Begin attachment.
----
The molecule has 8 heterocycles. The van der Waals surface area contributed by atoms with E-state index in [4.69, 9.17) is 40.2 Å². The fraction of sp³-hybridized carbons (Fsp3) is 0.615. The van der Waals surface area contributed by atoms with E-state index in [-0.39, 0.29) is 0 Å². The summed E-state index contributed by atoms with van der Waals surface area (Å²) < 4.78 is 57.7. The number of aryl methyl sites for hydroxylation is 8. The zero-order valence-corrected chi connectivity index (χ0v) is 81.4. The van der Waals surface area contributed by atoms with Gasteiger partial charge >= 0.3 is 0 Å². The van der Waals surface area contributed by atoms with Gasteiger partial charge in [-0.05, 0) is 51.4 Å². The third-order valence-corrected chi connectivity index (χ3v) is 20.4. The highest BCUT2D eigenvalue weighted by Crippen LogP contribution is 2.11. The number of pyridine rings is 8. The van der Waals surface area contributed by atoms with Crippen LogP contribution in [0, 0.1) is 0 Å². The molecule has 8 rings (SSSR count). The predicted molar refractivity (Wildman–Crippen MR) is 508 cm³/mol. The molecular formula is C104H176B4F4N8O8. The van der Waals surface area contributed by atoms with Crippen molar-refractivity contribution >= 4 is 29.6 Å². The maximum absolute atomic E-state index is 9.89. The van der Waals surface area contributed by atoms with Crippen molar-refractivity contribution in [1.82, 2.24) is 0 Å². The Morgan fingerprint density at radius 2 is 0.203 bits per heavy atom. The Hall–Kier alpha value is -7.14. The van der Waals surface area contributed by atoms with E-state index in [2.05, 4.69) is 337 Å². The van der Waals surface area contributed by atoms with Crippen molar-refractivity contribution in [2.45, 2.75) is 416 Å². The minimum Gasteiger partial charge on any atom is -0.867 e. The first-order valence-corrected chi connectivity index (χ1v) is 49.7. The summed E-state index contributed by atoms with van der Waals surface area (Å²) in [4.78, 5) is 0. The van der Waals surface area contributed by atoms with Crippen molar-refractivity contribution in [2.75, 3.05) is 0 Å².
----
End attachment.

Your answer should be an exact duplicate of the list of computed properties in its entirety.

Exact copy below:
The molecule has 8 heterocycles. The van der Waals surface area contributed by atoms with E-state index in [4.69, 9.17) is 40.2 Å². The fraction of sp³-hybridized carbons (Fsp3) is 0.615. The van der Waals surface area contributed by atoms with E-state index in [-0.39, 0.29) is 0 Å². The summed E-state index contributed by atoms with van der Waals surface area (Å²) < 4.78 is 57.7. The number of aryl methyl sites for hydroxylation is 8. The zero-order valence-corrected chi connectivity index (χ0v) is 81.4. The van der Waals surface area contributed by atoms with Gasteiger partial charge >= 0.3 is 0 Å². The van der Waals surface area contributed by atoms with Gasteiger partial charge in [-0.05, 0) is 51.4 Å². The third-order valence-corrected chi connectivity index (χ3v) is 20.4. The highest BCUT2D eigenvalue weighted by Crippen LogP contribution is 2.11. The number of pyridine rings is 8. The van der Waals surface area contributed by atoms with Crippen LogP contribution in [0, 0.1) is 0 Å². The molecule has 8 rings (SSSR count). The predicted molar refractivity (Wildman–Crippen MR) is 508 cm³/mol. The molecular formula is C104H176B4F4N8O8. The van der Waals surface area contributed by atoms with Crippen molar-refractivity contribution >= 4 is 29.6 Å². The maximum absolute atomic E-state index is 9.89. The van der Waals surface area contributed by atoms with Crippen molar-refractivity contribution in [1.82, 2.24) is 0 Å². The Morgan fingerprint density at radius 2 is 0.203 bits per heavy atom. The Hall–Kier alpha value is -7.14. The van der Waals surface area contributed by atoms with E-state index in [2.05, 4.69) is 337 Å². The van der Waals surface area contributed by atoms with Crippen molar-refractivity contribution in [2.45, 2.75) is 416 Å². The minimum Gasteiger partial charge on any atom is -0.867 e. The first-order valence-corrected chi connectivity index (χ1v) is 49.7. The summed E-state index contributed by atoms with van der Waals surface area (Å²) in [4.78, 5) is 0. The van der Waals surface area contributed by atoms with Crippen molar-refractivity contribution in [2.75, 3.05) is 0 Å².